Mr. Jordan said that under state law, testimony from the arresting officer, and a laboratory report that confirmed Mr. Augustine had possessed illegal drugs, should have been enough to convict him. He added that although the evidence problems might seem to be “an Achilles’ heel,” he did not think “that the overwhelming problems that some of the critics have speculated about have materialized.”

While 800 suspects have pleaded guilty to various crimes since the New Orleans courts reopened in June, only about 90 trials have been held, about a third the normal number. More than 2,000 people arrested before Hurricane Katrina are still waiting for their cases to be heard, and at least 400 of them remain in jail. And 1,500 cases have been temporarily set aside because the defendants, who were out on bond, apparently evacuated and never returned.
Court officials say other delays have come from a shortage of jurors and from limits on how many inmates can be brought to court each day. And the public defender’s office is so overwhelmed that it is recruiting law students from across the country to conduct interviews with long-neglected clients who cannot afford a lawyer.

But a growing source of delays and acquittals has been the lack of witnesses and evidence.
After Hurricane Katrina hit in August 2005, the evidence rooms at the Orleans Parish Criminal District Court sat in chest-high water for two and a half weeks. Only recently have court officials begun to realize the extent of the evidence problems within the old Beaux-Arts courthouse, which was closed for nine months and is still not quite back to full operations.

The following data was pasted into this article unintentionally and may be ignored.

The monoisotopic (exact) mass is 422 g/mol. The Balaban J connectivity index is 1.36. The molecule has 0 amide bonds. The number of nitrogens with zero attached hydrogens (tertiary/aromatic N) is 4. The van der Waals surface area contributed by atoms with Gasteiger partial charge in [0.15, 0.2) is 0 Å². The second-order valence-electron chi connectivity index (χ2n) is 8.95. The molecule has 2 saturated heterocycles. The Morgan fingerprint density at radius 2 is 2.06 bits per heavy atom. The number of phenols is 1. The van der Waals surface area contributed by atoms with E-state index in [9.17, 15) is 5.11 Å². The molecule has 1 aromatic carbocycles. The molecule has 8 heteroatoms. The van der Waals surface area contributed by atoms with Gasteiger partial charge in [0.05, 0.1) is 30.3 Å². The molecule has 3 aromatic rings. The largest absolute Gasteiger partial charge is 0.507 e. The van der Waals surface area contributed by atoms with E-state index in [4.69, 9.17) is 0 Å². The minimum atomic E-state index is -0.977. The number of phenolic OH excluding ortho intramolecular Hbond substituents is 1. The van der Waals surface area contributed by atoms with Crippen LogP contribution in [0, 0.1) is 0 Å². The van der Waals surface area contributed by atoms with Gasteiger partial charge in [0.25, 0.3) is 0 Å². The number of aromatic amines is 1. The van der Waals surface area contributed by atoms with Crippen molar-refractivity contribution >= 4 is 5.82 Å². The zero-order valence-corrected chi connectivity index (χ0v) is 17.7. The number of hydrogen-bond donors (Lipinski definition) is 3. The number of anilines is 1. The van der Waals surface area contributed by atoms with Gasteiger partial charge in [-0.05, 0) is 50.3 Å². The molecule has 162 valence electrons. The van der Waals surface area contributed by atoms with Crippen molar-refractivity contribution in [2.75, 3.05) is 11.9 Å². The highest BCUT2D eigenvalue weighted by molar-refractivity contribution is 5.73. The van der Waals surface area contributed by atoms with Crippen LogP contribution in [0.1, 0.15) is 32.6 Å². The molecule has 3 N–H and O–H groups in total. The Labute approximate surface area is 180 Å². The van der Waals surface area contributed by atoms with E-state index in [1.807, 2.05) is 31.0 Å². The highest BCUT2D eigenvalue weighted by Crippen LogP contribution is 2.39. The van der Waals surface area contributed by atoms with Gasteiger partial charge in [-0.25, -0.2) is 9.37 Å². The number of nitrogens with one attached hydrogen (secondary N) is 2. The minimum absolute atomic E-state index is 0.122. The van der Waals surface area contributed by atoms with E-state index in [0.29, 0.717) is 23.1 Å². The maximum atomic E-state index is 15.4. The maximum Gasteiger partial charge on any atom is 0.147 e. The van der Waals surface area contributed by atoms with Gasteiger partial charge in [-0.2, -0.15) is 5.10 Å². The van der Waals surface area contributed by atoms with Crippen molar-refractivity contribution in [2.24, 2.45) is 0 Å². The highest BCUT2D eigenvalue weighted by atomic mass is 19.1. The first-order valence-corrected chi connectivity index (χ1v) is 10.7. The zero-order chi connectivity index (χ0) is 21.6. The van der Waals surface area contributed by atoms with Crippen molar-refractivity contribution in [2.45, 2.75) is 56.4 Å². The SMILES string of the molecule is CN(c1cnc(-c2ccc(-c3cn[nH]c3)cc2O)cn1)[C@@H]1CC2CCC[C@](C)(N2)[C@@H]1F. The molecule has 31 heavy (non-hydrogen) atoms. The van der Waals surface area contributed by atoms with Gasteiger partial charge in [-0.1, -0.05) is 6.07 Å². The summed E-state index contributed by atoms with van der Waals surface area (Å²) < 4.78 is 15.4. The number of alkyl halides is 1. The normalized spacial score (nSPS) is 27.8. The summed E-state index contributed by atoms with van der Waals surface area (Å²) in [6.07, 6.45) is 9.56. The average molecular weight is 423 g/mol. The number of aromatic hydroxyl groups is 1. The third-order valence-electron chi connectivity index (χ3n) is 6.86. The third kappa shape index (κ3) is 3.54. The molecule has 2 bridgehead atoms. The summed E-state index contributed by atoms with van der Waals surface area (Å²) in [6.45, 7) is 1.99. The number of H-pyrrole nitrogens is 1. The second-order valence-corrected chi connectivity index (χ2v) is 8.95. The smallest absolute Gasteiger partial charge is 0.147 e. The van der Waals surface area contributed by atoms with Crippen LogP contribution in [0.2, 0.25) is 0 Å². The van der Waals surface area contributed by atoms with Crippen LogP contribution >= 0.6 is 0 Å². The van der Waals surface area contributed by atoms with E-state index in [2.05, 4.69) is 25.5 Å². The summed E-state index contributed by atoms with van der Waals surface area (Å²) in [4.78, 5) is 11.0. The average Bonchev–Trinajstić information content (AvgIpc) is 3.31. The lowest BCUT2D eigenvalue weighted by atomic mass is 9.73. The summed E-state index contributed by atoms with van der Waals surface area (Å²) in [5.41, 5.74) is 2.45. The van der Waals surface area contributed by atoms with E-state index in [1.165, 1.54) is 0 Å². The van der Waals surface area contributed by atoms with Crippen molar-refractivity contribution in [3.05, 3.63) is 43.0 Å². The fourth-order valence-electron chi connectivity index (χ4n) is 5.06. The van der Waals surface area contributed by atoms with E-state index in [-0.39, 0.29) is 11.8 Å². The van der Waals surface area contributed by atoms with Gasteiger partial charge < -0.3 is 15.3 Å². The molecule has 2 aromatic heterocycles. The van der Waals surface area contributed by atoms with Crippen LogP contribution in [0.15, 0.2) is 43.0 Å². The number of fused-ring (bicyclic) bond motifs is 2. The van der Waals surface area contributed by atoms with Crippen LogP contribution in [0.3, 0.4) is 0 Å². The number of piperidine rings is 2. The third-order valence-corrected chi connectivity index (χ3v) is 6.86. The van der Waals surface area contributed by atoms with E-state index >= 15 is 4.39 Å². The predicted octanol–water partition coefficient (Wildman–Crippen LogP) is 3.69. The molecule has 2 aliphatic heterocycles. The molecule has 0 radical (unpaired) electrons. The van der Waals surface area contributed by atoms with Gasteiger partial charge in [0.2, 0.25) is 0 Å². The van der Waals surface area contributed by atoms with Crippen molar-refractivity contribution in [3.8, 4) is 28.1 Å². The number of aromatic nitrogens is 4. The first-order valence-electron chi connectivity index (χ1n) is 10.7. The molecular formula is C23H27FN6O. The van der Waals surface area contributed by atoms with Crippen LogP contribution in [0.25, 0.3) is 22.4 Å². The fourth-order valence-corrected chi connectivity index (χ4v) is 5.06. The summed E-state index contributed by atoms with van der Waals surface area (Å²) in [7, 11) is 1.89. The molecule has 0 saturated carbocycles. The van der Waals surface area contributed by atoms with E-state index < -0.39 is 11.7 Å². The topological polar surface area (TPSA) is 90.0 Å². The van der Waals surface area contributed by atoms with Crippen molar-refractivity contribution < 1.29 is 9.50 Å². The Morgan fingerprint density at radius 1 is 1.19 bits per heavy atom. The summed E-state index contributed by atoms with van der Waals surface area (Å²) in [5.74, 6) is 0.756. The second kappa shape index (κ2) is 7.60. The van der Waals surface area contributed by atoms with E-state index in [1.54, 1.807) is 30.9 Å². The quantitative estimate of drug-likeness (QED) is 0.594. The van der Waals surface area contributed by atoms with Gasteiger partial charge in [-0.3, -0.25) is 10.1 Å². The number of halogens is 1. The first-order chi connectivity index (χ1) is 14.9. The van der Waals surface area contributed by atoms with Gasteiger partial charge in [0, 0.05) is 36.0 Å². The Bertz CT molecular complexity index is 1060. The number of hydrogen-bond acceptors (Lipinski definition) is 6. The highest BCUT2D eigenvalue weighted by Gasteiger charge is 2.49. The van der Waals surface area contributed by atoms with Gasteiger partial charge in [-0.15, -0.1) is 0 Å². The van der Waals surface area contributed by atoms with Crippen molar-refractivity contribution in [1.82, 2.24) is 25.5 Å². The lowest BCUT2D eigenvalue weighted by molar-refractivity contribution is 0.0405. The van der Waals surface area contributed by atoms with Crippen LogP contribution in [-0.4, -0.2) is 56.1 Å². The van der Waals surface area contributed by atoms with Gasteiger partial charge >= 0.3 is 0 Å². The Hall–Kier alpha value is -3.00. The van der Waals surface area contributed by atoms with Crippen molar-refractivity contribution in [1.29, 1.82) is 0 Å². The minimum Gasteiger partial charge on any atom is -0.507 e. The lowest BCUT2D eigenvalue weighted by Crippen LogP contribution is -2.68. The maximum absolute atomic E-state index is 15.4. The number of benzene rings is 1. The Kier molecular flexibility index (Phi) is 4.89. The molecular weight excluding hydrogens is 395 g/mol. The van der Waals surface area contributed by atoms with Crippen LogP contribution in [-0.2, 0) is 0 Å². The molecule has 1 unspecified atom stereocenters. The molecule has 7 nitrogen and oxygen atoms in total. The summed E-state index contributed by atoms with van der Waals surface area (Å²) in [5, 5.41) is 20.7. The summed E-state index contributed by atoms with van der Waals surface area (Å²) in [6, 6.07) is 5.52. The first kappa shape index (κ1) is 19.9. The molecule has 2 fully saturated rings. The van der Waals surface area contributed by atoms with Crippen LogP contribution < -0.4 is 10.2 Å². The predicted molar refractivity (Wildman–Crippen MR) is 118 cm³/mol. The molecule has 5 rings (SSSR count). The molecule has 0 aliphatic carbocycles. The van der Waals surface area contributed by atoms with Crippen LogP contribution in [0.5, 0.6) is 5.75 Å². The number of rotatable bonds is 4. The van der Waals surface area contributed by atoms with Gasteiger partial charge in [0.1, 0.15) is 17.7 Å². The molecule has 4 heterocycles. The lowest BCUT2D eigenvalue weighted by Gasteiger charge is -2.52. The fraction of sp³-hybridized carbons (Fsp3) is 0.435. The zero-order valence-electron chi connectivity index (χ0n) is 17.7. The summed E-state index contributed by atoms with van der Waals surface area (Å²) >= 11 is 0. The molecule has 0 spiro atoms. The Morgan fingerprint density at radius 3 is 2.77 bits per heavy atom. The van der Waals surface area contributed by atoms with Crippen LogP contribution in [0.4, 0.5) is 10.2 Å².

Warren E. Spears, the clerk in charge of the evidence rooms, said in an interview that before the storm only about 10 percent of the hundreds of thousands of items had been sealed in plastic bags. The rest were in paper bags and scrap boxes holding clothes, guns and drugs, some of which disintegrated in the swirling waters, Mr. Spears said, dumping their contents into heaps on the floor.

Clothing from murder and assault cases took “a brutal beating,” Mr. Spears said. Photo lineup cards used to identify suspects stuck together and could not be separated. Stacks of assault weapons turned to rust, he said, and holes had to be punched in duffel bags filled with rotting marijuana to let the water out.

The court hired a cleanup contractor to gather the evidence, clean off the mold and place it in plastic bags and fresh boxes. Court officials have estimated that 8 percent to 10 percent of the evidence was a total loss.

Mr. Spears added that a number of the workers spoke little English, and that he could only gesture to them as they guessed which items should be packaged together.
Water also seeped into safes, he said, rotting a great deal of paper money that had to be freeze-dried to remove the moisture.

At separate police evidence rooms nearby, some DNA samples for rape and murder cases were held for months without refrigeration, possibly ruining their usefulness, other officials said.
Given shortages in staffing, the condition of the evidence comes to light only as each case approaches trial.

The problems are starting to make life easier for the city’s defense lawyers.
Pamela R. Metzger, a member of a state board that oversees the public defender’s office, said she had learned about the evidence problems after asking Mr. Spears about a suspected crack pipe that was missing in one of her cases. Ms. Metzger, who is also a law professor at Tulane University, said she was urging the public defense lawyers, who handle the vast majority of the court’s cases, to raise more challenges about the condition of the evidence and how it had been handled.

“I think you’ll see more and more and more of that,” she said.

Mr. Jordan, the district attorney, said his office had taken the lead in dismissing 400 to 500 cases recently, mainly because crucial witnesses, like the victims or the arresting officers, had moved away.